The Face-Off

As Hasina tries to re­main glued to her chair and Khaleda strug­gles to wrench her away, the peo­ple of Bangladesh watch in sus­pense.

Southasia - - CONTENTS - By S.G. Jilanee The writer is a se­nior po­lit­i­cal an­a­lyst and for­mer ed­i­tor of SouthAsia Mag­a­zine.

Prime Min­is­ter Sheikh Hasina is de­ter­mined to stay in of­fice and hold elec­tions un­der her guard.

Po­lit­i­cal stand­offs in Bangladesh be­tween ri­val par­ties, par­tic­u­larly the Awami League and the Bangladesh Na­tional Party (BNP) – one led by Sheikh Hasina and the other by Begum Khaleda Zia – are noth­ing new. But lately the sit­u­a­tion has taken a new and omi­nous turn that does not bode well for the coun­try.

At is­sue is the kind of gov­ern­ment that will con­duct the gen­eral elec­tions due in Jan­uary 2014. The term of the in­cum­bent 14-party coali­tion, called ma­ha­jote, led by the Awami League, ended on Oc­to­ber 24. But Prime Min­is­ter Hasina is de­ter­mined to stay in of­fice and hold elec­tions un­der her over­sight.

This is un­ac­cept­able to the op­po­si­tion. It de­mands a care­taker gov­ern­ment com­pris­ing non­po­lit­i­cal and neu­tral per­sons with un­ques­tion­able in­tegrity. In fact, Khaleda reminds Hasina how she had raised hell for a care­taker gov­ern­ment when the shoe was on the other foot and Khaleda was prime min­is­ter.

With the end of the gov­ern­ment’s term, there­fore, Khaleda upped the ante. She de­manded that the in­cum­bent prime min­is­ter, Sheikh Hasina, should re­sign and a care­taker gov­ern­ment in­ducted.

To press her de­mand, the BNP held a mass rally at Dhaka’s Suhrawardy Ud­dyan on Oc­to­ber 25, where Khaleda called for a con­tin­u­ous 60-hour strike through­out the coun­try, from 27th to 29th Oc­to­ber. Re­act­ing to the BNP’s move, Prime Min­is­ter, Sheikh Hasina took a dra­matic step and made a tele­phone call to her ri­val on Oc­to­ber 26 though they had not spo­ken to each other for many years.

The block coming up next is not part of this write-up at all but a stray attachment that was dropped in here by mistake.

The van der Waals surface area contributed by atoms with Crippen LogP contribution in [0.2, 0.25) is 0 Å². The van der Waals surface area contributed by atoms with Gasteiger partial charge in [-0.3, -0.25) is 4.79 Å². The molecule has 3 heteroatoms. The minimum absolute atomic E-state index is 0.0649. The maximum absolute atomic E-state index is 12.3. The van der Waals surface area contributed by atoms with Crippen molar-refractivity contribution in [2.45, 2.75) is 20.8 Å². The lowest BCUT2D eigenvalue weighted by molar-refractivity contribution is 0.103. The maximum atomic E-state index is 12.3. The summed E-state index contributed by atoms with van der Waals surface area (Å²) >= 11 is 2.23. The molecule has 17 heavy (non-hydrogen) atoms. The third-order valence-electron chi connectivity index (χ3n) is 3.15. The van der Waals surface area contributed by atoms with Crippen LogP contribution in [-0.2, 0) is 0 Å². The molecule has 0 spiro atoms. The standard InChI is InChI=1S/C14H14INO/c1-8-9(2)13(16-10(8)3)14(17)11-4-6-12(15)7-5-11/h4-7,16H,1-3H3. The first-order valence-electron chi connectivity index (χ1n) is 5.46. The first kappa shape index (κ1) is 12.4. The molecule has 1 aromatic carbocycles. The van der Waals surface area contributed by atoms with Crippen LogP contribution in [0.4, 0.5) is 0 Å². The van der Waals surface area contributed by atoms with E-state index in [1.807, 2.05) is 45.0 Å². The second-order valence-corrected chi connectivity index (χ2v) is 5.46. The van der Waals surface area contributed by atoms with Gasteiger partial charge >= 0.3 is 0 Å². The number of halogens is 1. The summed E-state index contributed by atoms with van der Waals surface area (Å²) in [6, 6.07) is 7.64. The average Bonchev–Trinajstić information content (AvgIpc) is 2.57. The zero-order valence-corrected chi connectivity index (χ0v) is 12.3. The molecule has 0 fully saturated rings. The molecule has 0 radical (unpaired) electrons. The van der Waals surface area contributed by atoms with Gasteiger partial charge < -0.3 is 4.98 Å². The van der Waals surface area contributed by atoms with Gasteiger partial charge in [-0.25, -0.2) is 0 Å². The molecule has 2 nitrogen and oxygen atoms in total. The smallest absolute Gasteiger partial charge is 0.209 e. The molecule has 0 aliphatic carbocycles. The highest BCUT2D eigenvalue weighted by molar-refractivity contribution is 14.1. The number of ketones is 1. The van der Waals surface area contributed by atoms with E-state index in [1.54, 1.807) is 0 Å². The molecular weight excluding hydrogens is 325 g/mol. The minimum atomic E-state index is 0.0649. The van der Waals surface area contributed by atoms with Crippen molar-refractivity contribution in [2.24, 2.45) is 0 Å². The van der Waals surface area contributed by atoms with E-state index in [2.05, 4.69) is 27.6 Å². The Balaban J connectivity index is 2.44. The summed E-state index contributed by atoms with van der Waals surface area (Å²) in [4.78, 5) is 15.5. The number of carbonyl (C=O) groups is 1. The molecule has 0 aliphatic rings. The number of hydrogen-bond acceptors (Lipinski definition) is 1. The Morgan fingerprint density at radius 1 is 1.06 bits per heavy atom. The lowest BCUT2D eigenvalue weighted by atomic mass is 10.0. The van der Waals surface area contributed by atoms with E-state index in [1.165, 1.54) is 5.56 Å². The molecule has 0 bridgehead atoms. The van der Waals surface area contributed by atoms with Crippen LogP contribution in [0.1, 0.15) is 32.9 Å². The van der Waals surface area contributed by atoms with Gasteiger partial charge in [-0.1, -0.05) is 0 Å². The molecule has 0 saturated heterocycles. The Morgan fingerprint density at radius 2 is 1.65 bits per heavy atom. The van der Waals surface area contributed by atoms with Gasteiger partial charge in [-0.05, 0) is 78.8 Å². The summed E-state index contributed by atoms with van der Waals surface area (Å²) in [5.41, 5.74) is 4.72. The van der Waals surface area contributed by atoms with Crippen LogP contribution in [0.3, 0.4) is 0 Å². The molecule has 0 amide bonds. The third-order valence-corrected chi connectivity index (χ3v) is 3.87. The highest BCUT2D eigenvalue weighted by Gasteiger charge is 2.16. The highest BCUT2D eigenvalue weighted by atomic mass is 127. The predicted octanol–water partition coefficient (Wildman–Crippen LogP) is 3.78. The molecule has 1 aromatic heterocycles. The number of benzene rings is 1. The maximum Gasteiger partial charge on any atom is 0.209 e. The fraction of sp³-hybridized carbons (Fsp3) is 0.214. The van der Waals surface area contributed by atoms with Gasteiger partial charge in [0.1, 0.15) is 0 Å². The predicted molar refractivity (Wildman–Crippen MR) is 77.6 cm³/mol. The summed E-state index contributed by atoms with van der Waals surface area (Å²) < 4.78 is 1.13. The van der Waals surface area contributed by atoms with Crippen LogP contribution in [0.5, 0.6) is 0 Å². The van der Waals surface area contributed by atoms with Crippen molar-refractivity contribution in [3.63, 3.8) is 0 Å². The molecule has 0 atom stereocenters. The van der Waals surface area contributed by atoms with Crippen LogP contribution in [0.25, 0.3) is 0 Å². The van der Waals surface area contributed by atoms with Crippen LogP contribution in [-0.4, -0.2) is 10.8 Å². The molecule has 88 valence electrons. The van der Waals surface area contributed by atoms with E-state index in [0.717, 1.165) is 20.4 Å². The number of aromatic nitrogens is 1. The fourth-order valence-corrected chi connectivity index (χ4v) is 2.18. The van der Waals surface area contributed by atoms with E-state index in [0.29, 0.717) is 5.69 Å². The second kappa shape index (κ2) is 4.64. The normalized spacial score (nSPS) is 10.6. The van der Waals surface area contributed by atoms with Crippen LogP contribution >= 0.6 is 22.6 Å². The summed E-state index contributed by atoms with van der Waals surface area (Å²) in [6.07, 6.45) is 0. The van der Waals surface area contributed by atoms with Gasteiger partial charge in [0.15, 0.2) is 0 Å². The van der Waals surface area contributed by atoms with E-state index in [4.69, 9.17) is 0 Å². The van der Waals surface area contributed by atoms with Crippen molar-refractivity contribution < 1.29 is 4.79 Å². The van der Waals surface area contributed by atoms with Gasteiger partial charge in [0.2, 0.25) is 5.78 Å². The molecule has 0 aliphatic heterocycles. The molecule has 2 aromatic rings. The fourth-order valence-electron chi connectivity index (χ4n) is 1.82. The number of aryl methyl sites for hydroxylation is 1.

But Khaleda was wary. She de­tected the trap set for her. There­fore, in the thirty-seven minute talk, she fully availed the op­por­tu­nity to

In­dia has re­mained aloof so far even though it is Bangladesh’s clos­est neigh­bor and also main­tains in­ti­mate re­la­tions with Sheikh Hasina. In fact, Bangladesh owes its birth to In­dia’s mid­wifery and Hasina, her safety.

give the caller a piece of her mind. Hasina in­vited her ri­val to din­ner at Gonob­ha­ban, her of­fi­cial res­i­dence, to talk their dif­fer­ences over. But she also re­quested that Khaleda should call off the strike.

Ac­cept­ing the in­vi­ta­tion, Khaleda called her ri­val’s bluff, point­ing out that the call for the strike was given on Oc­to­ber 24. So, if Hasina was re­ally sin­cere about hold­ing talks she should have called the next day. In that case per­haps some­thing could have been done. But now it was too late be­cause the har­tal was to start the next morn­ing. Khaleda, there­fore, sug­gested that both talks and har­tal should go on si­mul­ta­ne­ously.

This was ob­vi­ously un­ac­cept­able to the prime min­is­ter. Mean­while, the gov­ern­ment made pub­lic the con­tents of the con­ver­sa­tion through the me­dia. This ploy also boomeranged be­cause it helped Khaleda to put her case across be­fore the peo­ple’s court with­out any ef­fort.

On Oc­to­ber 28, Hasina presided over a mass meet­ing at Suhrawardy Ud­dyan. In­ci­den­tally, once again her meet­ing took place one day be­fore another 60-hour strike was de­clared by the BNP.